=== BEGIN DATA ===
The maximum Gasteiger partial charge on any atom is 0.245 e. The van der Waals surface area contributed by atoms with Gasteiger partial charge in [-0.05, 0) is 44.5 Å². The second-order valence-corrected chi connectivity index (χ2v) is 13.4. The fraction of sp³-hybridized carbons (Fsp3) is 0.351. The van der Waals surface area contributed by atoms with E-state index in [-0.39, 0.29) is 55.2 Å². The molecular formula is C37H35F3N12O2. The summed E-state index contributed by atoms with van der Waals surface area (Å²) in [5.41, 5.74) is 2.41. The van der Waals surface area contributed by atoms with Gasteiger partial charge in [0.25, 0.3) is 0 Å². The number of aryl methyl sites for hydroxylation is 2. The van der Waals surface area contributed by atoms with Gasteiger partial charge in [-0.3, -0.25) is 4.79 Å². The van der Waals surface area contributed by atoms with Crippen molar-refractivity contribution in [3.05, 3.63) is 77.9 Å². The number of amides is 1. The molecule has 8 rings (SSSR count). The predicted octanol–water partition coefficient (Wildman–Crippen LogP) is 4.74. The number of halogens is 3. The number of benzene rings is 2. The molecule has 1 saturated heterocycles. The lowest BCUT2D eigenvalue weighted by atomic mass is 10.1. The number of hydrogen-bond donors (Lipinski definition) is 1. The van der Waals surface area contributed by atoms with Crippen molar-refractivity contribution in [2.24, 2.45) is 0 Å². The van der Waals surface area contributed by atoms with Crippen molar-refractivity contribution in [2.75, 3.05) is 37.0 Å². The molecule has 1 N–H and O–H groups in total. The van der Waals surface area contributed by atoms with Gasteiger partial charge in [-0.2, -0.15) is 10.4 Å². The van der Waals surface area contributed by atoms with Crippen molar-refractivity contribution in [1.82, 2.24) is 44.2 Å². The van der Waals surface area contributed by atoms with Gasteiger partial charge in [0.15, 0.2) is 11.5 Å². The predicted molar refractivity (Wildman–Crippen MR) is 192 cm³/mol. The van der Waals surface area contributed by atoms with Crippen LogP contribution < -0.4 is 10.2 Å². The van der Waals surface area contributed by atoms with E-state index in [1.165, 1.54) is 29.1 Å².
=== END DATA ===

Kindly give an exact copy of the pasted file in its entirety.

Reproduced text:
The maximum Gasteiger partial charge on any atom is 0.245 e. The van der Waals surface area contributed by atoms with Gasteiger partial charge in [-0.05, 0) is 44.5 Å². The second-order valence-corrected chi connectivity index (χ2v) is 13.4. The fraction of sp³-hybridized carbons (Fsp3) is 0.351. The van der Waals surface area contributed by atoms with E-state index in [-0.39, 0.29) is 55.2 Å². The molecular formula is C37H35F3N12O2. The summed E-state index contributed by atoms with van der Waals surface area (Å²) in [5.41, 5.74) is 2.41. The van der Waals surface area contributed by atoms with Gasteiger partial charge in [0.25, 0.3) is 0 Å². The number of aryl methyl sites for hydroxylation is 2. The van der Waals surface area contributed by atoms with Gasteiger partial charge in [-0.3, -0.25) is 4.79 Å². The van der Waals surface area contributed by atoms with Crippen molar-refractivity contribution in [3.05, 3.63) is 77.9 Å². The number of amides is 1. The molecule has 8 rings (SSSR count). The predicted octanol–water partition coefficient (Wildman–Crippen LogP) is 4.74. The number of halogens is 3. The number of benzene rings is 2. The molecule has 1 saturated heterocycles. The lowest BCUT2D eigenvalue weighted by atomic mass is 10.1. The number of hydrogen-bond donors (Lipinski definition) is 1. The van der Waals surface area contributed by atoms with Crippen molar-refractivity contribution in [2.24, 2.45) is 0 Å². The van der Waals surface area contributed by atoms with Crippen molar-refractivity contribution in [2.75, 3.05) is 37.0 Å². The molecule has 1 N–H and O–H groups in total. The van der Waals surface area contributed by atoms with Gasteiger partial charge in [-0.2, -0.15) is 10.4 Å². The van der Waals surface area contributed by atoms with Crippen molar-refractivity contribution in [1.82, 2.24) is 44.2 Å². The van der Waals surface area contributed by atoms with Gasteiger partial charge in [0.15, 0.2) is 11.5 Å². The predicted molar refractivity (Wildman–Crippen MR) is 192 cm³/mol. The van der Waals surface area contributed by atoms with Crippen LogP contribution < -0.4 is 10.2 Å². The van der Waals surface area contributed by atoms with E-state index in [1.165, 1.54) is 29.1 Å².